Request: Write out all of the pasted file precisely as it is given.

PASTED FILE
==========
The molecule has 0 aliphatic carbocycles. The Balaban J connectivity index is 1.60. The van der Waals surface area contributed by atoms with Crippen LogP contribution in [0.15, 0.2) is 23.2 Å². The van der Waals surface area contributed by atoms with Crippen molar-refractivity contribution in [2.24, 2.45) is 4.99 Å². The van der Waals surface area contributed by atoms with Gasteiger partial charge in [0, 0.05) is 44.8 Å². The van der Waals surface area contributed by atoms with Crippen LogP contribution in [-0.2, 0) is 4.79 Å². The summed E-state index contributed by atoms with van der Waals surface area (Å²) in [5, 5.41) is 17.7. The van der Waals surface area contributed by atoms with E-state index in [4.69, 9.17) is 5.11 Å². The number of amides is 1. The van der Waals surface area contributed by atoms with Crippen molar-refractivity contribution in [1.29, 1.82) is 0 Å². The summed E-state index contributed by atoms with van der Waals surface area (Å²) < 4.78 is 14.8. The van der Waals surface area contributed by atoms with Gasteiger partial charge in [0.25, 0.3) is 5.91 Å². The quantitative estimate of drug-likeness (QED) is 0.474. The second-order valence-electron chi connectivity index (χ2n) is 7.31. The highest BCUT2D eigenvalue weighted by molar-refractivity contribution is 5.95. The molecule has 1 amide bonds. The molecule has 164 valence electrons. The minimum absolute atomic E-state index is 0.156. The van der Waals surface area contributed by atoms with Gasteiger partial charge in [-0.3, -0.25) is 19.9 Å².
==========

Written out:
The molecule has 0 aliphatic carbocycles. The Balaban J connectivity index is 1.60. The van der Waals surface area contributed by atoms with Crippen LogP contribution in [0.15, 0.2) is 23.2 Å². The van der Waals surface area contributed by atoms with Crippen molar-refractivity contribution in [2.24, 2.45) is 4.99 Å². The van der Waals surface area contributed by atoms with Gasteiger partial charge in [0, 0.05) is 44.8 Å². The van der Waals surface area contributed by atoms with Crippen LogP contribution in [-0.2, 0) is 4.79 Å². The summed E-state index contributed by atoms with van der Waals surface area (Å²) in [5, 5.41) is 17.7. The van der Waals surface area contributed by atoms with E-state index in [4.69, 9.17) is 5.11 Å². The number of amides is 1. The van der Waals surface area contributed by atoms with Crippen molar-refractivity contribution in [1.29, 1.82) is 0 Å². The summed E-state index contributed by atoms with van der Waals surface area (Å²) < 4.78 is 14.8. The van der Waals surface area contributed by atoms with Gasteiger partial charge in [0.25, 0.3) is 5.91 Å². The quantitative estimate of drug-likeness (QED) is 0.474. The second-order valence-electron chi connectivity index (χ2n) is 7.31. The highest BCUT2D eigenvalue weighted by molar-refractivity contribution is 5.95. The molecule has 1 amide bonds. The molecule has 164 valence electrons. The minimum absolute atomic E-state index is 0.156. The van der Waals surface area contributed by atoms with Gasteiger partial charge in [-0.3, -0.25) is 19.9 Å².